Background: We performed a meta-analysis to: (1) assess the disputed issue of in-hospital cardiopulmonary resuscitation (CPR) success rates among elderly patients, (2) investigate the possibility of a declining CPR success rate between 1960 and 1990, (3) provide an overview estimate of CPR effectiveness in specific patient groups, and (4) assess CPR risks.
Methods: Ninety-eight reports providing in-hospital CPR survival-to-discharge rates were included in this overview. These reports were identified from MEDLINE searches, previous reviews, and reference citations.
Results: A pooled analysis revealed that 2994 (15 percent) of 19,955 patients were successfully resuscitated (survival to discharge). The rate of successful CPR has not changed in 30 years (r = -0.14, P > 0.05), but there has been a steady decline in the optimism regarding its value (r = -0.29, P < 0.01). Patients younger than 70 years of age had a success rate of 16.2 percent (odds ratio = 1.36; 95 percent confidence interval, 1.20 to 1.53) versus 12.4 percent for patients older than 70 years (P < 0.001). Community hospitals had a higher CPR success rate than teaching hospitals (18.5 percent versus 13.6 percent, P < 0.001). Although 72.9 percent of the post-CPR deaths were within 72 hours, prolonged in hospital survival in a vegetative state did occur; 1.6 percent of successfully resuscitated patients had a permanent neurological impairment.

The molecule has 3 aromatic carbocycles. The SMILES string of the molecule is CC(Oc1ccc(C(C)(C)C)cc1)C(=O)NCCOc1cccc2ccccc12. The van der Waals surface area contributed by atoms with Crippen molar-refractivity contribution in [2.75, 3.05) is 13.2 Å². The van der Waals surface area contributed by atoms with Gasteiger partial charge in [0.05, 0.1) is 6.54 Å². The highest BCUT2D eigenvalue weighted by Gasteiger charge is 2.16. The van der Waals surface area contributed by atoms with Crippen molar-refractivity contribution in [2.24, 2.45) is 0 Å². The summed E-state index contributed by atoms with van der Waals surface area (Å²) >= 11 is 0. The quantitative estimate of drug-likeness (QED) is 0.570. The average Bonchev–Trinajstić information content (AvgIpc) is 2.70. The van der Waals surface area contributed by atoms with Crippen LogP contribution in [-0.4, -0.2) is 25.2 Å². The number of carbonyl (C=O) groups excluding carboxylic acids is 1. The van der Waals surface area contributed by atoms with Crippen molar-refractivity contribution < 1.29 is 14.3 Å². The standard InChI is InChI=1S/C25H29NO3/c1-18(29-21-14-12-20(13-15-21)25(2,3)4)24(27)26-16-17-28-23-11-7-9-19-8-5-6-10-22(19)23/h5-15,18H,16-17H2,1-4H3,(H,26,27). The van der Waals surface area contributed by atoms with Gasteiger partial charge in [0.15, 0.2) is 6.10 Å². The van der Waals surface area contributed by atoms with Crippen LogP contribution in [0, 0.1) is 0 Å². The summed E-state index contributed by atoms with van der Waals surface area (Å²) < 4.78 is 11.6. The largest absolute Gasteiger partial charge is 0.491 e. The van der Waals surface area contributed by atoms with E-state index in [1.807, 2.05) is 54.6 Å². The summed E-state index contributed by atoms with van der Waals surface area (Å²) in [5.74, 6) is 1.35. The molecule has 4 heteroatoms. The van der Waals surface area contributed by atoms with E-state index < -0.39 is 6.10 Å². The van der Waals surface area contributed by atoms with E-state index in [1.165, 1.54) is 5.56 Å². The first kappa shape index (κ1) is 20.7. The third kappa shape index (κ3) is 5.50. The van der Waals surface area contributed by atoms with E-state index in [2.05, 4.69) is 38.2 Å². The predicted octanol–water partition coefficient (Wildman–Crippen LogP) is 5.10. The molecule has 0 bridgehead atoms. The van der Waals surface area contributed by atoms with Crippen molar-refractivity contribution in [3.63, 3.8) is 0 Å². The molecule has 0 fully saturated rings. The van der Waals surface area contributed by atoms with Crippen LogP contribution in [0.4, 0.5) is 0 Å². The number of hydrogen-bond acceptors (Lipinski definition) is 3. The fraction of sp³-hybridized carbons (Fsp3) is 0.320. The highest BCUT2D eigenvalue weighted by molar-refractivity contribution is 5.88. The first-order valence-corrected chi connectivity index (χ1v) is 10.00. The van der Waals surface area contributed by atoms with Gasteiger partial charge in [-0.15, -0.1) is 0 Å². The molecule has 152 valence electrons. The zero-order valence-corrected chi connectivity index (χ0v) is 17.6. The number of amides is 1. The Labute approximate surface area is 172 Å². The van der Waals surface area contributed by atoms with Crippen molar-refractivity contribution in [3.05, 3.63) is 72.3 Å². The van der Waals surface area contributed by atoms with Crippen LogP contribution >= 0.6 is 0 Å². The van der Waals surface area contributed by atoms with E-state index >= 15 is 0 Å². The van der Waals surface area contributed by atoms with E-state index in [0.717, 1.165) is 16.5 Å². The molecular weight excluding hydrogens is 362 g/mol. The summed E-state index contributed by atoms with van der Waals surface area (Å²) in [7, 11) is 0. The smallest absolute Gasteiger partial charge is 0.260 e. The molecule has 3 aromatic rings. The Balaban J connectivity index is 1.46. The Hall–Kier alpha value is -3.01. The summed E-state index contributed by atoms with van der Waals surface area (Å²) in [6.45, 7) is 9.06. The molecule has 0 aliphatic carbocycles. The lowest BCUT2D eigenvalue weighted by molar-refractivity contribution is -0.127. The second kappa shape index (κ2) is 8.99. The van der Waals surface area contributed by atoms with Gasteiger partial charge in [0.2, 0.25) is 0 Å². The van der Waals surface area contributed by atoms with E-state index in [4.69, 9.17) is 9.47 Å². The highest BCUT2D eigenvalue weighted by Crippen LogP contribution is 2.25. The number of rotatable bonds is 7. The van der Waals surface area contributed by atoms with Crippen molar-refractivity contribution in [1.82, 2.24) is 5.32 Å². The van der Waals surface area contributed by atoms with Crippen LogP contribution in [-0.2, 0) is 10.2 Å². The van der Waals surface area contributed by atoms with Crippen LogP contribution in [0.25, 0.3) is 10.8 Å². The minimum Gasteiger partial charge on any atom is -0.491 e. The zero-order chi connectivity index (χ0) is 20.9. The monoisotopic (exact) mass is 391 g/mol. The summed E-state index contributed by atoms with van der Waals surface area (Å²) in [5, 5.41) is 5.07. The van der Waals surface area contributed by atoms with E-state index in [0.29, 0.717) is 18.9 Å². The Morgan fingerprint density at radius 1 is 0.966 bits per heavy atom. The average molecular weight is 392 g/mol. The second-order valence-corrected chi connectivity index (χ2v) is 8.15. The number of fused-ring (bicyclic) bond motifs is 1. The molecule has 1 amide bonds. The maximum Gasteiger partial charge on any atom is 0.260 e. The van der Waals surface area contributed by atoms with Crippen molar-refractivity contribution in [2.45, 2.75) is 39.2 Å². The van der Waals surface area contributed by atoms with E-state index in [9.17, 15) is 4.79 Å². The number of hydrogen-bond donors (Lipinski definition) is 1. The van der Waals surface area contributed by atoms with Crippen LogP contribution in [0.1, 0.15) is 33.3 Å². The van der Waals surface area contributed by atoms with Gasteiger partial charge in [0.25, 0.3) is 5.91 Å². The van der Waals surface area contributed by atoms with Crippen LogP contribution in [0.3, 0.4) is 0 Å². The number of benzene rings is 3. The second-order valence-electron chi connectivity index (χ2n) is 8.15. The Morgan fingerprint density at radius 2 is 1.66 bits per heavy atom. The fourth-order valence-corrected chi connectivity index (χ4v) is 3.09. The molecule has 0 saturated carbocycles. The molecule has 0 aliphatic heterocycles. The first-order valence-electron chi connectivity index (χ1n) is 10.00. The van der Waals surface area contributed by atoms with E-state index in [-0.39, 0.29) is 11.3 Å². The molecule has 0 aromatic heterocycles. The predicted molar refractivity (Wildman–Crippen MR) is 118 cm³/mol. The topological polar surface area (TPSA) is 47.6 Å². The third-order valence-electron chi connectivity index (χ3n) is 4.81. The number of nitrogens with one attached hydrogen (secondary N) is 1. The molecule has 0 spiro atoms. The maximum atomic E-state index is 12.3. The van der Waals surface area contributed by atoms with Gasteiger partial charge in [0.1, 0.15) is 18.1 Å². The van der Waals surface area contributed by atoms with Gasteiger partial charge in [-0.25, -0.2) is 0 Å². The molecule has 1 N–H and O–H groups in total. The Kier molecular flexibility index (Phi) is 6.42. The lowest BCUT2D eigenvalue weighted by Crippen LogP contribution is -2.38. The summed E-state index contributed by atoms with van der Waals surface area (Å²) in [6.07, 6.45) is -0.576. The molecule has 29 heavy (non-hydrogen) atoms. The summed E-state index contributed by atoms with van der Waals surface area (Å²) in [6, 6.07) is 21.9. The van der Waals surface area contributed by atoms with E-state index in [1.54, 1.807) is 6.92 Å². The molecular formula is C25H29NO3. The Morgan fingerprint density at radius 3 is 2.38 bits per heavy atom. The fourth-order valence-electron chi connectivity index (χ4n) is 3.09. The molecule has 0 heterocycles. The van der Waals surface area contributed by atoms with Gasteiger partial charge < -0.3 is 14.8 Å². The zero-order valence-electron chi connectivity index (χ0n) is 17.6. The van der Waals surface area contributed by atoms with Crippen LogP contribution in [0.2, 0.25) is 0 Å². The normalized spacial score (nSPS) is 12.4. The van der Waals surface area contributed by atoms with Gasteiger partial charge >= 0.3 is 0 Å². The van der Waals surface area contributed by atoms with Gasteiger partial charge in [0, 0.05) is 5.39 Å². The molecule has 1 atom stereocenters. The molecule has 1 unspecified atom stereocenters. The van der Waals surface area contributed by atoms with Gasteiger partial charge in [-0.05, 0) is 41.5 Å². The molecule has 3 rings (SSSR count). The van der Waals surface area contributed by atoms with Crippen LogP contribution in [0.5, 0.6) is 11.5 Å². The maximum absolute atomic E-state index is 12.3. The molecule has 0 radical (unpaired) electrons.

Conclusion: The increasing pessimism about the value of CPR, specifically, its futility in the elderly patient, is not supported by this review. The results of this meta-analysis should assist both the physician and the patient in determining the probable outcome of CPR.